Ryan Mayer

Can anyone stop the Tide?

That’s been the question that has lingered over the college football world since that fateful January night earlier this year, when Tua Tagovailoa dropped a rainbow of a pass into the hands of Devonta Smith to beat Georgia in overtime in the National Championship Game. Now, 11 months later, that task once again falls to Kirby Smart’s Bulldogs, as the teams meet in the SEC Championship Game in Atlanta.

While the team names are the same as they were in January, the teams themselves are different. The Alabama squad that entered last year’s title game was a prototypical Saban unit. Strong defense, powerful running game, and a quarterback (Jalen Hurts) who wasn’t going to turn the ball over.

This year’s edition has been quite different. Whereas last year’s Alabama team ranked 23rd in Bill Connely’s S&P+ metric on offense and first in defense, this year’s team has ranked second in offensive S&P+, while the defense has held relatively steady at sixth. Georgia has also made a big leap on offense, going from 14th in 2017 to just behind ‘Bama at third in the rankings this year. In another similarity, the defense has remained largely the same, going from 11th (2017) to 14th this season despite the loss of several keys players in that unit.

The biggest difference for the Tide on offense? The Tide have allowed Tagovailoa and arguably the most talented receiving corps in the country to go to work. The Tide rank first in Passing S&P+ this season and 3rd in Connelly’s explosiveness metric, a far cry from last year’s unit, which ranked 27th in explosiveness.

Georgia, while they have lost some key players on defense, has been one of the best teams in the country in defending against explosive plays, ranking second. The Bulldogs have been strong at producing big plays in their own right this season, ranking ninth among FBS teams, while Alabama’s defense has struggled in that department, checking in at number 96 in the country. With how adept these two offenses have been at producing big plays, CBS Sports play-by-play announcer Brad Nessler thinks we’ll see plenty of points in Atlanta on Saturday.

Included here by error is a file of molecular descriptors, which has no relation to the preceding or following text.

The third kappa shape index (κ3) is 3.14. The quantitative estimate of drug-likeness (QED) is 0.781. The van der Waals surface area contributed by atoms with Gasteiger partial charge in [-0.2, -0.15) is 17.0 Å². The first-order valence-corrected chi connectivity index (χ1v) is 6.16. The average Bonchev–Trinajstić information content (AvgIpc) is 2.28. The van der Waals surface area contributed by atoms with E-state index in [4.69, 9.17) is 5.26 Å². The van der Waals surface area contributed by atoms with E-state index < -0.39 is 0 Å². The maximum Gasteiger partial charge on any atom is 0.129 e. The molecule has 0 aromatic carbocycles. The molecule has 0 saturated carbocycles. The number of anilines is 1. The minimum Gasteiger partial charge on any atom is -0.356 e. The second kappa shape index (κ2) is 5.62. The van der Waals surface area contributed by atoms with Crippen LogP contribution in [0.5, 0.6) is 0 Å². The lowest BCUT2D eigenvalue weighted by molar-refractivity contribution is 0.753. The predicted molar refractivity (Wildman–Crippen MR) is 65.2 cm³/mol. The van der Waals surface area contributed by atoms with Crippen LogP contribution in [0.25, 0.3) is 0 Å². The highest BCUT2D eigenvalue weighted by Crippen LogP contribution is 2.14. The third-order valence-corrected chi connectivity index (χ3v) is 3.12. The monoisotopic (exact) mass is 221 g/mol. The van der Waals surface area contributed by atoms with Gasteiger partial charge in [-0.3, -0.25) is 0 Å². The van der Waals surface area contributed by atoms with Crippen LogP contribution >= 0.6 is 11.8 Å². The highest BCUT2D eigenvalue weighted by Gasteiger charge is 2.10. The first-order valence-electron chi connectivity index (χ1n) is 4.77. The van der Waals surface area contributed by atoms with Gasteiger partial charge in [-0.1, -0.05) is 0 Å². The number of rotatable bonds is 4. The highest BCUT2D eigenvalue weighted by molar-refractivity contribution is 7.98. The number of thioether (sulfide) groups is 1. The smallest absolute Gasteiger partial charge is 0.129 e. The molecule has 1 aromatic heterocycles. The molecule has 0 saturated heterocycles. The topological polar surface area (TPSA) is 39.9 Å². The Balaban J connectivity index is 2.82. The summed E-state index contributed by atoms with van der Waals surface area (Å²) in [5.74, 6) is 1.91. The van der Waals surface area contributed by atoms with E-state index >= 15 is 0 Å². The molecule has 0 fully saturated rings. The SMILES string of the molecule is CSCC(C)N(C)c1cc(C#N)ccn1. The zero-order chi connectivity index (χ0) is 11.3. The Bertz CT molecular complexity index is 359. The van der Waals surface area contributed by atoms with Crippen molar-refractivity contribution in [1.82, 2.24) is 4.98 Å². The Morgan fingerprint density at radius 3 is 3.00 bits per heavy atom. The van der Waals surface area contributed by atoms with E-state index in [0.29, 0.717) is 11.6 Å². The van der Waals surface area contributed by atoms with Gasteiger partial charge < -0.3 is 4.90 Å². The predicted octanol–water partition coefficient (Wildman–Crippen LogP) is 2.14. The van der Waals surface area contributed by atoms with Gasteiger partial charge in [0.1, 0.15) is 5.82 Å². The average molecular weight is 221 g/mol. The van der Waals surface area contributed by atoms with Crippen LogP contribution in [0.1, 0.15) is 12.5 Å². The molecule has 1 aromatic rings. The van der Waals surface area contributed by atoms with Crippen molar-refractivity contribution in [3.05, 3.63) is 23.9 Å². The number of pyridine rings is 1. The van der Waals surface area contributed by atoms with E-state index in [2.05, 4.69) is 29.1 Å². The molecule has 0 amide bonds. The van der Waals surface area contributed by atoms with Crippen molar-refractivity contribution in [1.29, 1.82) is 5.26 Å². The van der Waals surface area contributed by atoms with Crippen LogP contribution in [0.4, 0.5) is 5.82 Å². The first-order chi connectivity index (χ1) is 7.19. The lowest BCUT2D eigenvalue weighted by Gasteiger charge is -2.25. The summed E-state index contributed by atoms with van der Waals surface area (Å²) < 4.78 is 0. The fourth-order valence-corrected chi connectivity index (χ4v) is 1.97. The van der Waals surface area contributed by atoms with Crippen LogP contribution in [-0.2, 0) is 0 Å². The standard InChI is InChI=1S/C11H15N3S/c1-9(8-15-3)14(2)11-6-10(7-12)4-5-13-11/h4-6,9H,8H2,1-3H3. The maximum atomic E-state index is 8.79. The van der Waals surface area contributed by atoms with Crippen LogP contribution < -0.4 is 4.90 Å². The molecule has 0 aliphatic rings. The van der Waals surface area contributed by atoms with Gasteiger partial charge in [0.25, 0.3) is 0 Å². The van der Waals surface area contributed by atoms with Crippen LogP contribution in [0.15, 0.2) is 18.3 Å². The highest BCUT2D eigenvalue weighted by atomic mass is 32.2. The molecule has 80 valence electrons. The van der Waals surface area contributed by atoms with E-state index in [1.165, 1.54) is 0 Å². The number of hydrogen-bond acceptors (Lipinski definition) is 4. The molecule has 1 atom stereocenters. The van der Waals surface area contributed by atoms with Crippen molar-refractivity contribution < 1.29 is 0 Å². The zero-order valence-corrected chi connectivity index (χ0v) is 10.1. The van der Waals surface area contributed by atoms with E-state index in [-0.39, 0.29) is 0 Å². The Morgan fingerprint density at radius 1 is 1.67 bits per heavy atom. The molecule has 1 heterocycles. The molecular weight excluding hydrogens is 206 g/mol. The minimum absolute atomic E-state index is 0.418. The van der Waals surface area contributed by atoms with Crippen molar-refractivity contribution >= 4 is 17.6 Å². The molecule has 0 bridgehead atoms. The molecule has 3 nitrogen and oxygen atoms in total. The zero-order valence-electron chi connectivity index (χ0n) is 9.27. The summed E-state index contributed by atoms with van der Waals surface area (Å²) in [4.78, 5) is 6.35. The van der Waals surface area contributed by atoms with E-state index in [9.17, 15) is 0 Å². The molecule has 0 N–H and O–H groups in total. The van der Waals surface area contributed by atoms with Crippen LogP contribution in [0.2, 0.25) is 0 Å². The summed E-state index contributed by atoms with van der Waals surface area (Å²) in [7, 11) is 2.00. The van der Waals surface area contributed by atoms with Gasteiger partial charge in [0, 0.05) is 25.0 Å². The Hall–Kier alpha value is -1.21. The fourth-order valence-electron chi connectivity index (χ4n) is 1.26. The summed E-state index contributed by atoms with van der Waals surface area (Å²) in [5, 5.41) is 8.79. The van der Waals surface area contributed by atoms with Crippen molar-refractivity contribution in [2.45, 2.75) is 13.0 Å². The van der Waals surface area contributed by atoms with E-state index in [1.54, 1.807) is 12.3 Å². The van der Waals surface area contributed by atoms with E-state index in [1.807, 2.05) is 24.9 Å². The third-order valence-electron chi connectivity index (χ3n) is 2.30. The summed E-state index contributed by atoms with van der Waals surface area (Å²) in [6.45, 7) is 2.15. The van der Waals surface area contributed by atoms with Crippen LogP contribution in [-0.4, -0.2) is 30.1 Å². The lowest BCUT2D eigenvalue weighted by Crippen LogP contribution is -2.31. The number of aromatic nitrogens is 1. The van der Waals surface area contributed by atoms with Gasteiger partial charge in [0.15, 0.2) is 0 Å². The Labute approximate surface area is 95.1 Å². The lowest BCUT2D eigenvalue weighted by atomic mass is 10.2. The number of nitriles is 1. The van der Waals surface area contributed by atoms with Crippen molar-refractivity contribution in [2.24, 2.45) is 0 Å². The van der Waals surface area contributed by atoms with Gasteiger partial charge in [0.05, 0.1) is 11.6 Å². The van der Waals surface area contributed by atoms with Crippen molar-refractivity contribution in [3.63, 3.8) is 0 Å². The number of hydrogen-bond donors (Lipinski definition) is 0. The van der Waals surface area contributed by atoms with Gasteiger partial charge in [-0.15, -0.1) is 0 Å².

“I hope we do have some explosive plays, because that makes our job fun. Alabama has had 15 pass plays of 50-plus yards which, how often does that happen? Georgia has a couple of pretty good guys in the secondary that I think could maybe prevent some of that,” said SEC on CBS play-by-play man Brad Nessler on a conference call Tuesday. “But, I don’t know that I have seen four receivers on one team as good as what Alabama has. Five, when you count tight end Irv Smith. That group is dangerous every time they touch it, and I know that if anybody knows that it’s Kirby, and he’s making his guys very well aware of where those guys are at all times. I don’t see how we’re not going to have a lot of offense from both teams to be honest with you. Even with as good as the defenses have been, I just see that there are going to be points and yards for both sides.”

So, with that in mind, who has the edge coming into this game? Vegas likes the Tide as a 13-point favorite in this game likely due to the fact that we haven’t seen an opponent come within closer than 22 points (Texas A&M) of them all season. However, color analyst Gary Danielson thinks the matchup is better than that line would suggest.

“These teams are built very broadly where they can win in a lot of different areas. I think Alabama has one fear in this game and it comes down to the kicking game. Otherwise, I think they feel good about their team,” said Danielson on the conference call. “Georgia feels good about the fact that they played Alabama toe-to-toe, took on the physical play of Alabama a year ago, and it was a historic play that beat them, and they want a chance at a rematch. I think we have a perfect matchup here. You can throw out the stats of who played who and who got big plays in the past out. We have two good football teams.”

Connelly’s S&P+ projections would seem to agree. The stats have Alabama (30.4) being about a 3-point favorite over Georgia (27.1) in a neutral field scenario like we have on Saturday. That said, Connelly does have one caveat. Georgia has been exceptionally bad in the red zone this year, and the use of ‘exceptionally’ is not hyperbole.

If Georgia proves more capable of scoring touchdowns in goal-to-go situations than they did against Kentucky, Florida or LSU, then we likely have a good game on our hands. If not, well, the question asked at the top will linger for another month, as we wait for the College Football Playoff.

When: Saturday, 3:30 p.m. Eastern Time

How To Watch: CBS or CBSSports.com

Line: Alabama -13

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